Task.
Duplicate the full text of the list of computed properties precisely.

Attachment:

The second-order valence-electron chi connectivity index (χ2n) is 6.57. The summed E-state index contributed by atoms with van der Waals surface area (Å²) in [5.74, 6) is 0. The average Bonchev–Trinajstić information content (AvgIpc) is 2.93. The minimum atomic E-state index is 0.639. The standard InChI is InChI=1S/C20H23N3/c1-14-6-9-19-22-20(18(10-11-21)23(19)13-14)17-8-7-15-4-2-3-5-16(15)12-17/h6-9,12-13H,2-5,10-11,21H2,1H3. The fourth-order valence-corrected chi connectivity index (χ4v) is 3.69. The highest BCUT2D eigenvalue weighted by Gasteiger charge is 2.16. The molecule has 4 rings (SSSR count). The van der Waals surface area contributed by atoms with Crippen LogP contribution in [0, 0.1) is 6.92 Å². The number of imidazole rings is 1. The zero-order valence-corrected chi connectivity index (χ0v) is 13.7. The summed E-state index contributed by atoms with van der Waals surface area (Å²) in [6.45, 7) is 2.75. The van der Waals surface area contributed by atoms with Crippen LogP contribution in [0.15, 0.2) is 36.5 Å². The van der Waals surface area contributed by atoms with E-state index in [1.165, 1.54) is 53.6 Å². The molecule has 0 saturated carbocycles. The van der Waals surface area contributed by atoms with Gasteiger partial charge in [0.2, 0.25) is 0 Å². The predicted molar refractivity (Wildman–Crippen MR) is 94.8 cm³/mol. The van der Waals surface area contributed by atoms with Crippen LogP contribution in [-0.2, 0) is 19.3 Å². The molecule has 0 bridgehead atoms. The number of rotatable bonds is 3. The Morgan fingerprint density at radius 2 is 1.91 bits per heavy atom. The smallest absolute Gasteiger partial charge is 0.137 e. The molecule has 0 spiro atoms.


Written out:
The second-order valence-electron chi connectivity index (χ2n) is 6.57. The summed E-state index contributed by atoms with van der Waals surface area (Å²) in [5.74, 6) is 0. The average Bonchev–Trinajstić information content (AvgIpc) is 2.93. The minimum atomic E-state index is 0.639. The standard InChI is InChI=1S/C20H23N3/c1-14-6-9-19-22-20(18(10-11-21)23(19)13-14)17-8-7-15-4-2-3-5-16(15)12-17/h6-9,12-13H,2-5,10-11,21H2,1H3. The fourth-order valence-corrected chi connectivity index (χ4v) is 3.69. The highest BCUT2D eigenvalue weighted by Gasteiger charge is 2.16. The molecule has 4 rings (SSSR count). The van der Waals surface area contributed by atoms with Crippen LogP contribution in [0, 0.1) is 6.92 Å². The number of imidazole rings is 1. The zero-order valence-corrected chi connectivity index (χ0v) is 13.7. The summed E-state index contributed by atoms with van der Waals surface area (Å²) in [6.45, 7) is 2.75. The van der Waals surface area contributed by atoms with Crippen LogP contribution in [0.15, 0.2) is 36.5 Å². The van der Waals surface area contributed by atoms with E-state index in [1.165, 1.54) is 53.6 Å². The molecule has 0 saturated carbocycles. The van der Waals surface area contributed by atoms with Gasteiger partial charge in [0.2, 0.25) is 0 Å². The predicted molar refractivity (Wildman–Crippen MR) is 94.8 cm³/mol. The van der Waals surface area contributed by atoms with Crippen LogP contribution in [-0.2, 0) is 19.3 Å². The molecule has 0 bridgehead atoms. The number of rotatable bonds is 3. The Morgan fingerprint density at radius 2 is 1.91 bits per heavy atom. The smallest absolute Gasteiger partial charge is 0.137 e. The molecule has 0 spiro atoms.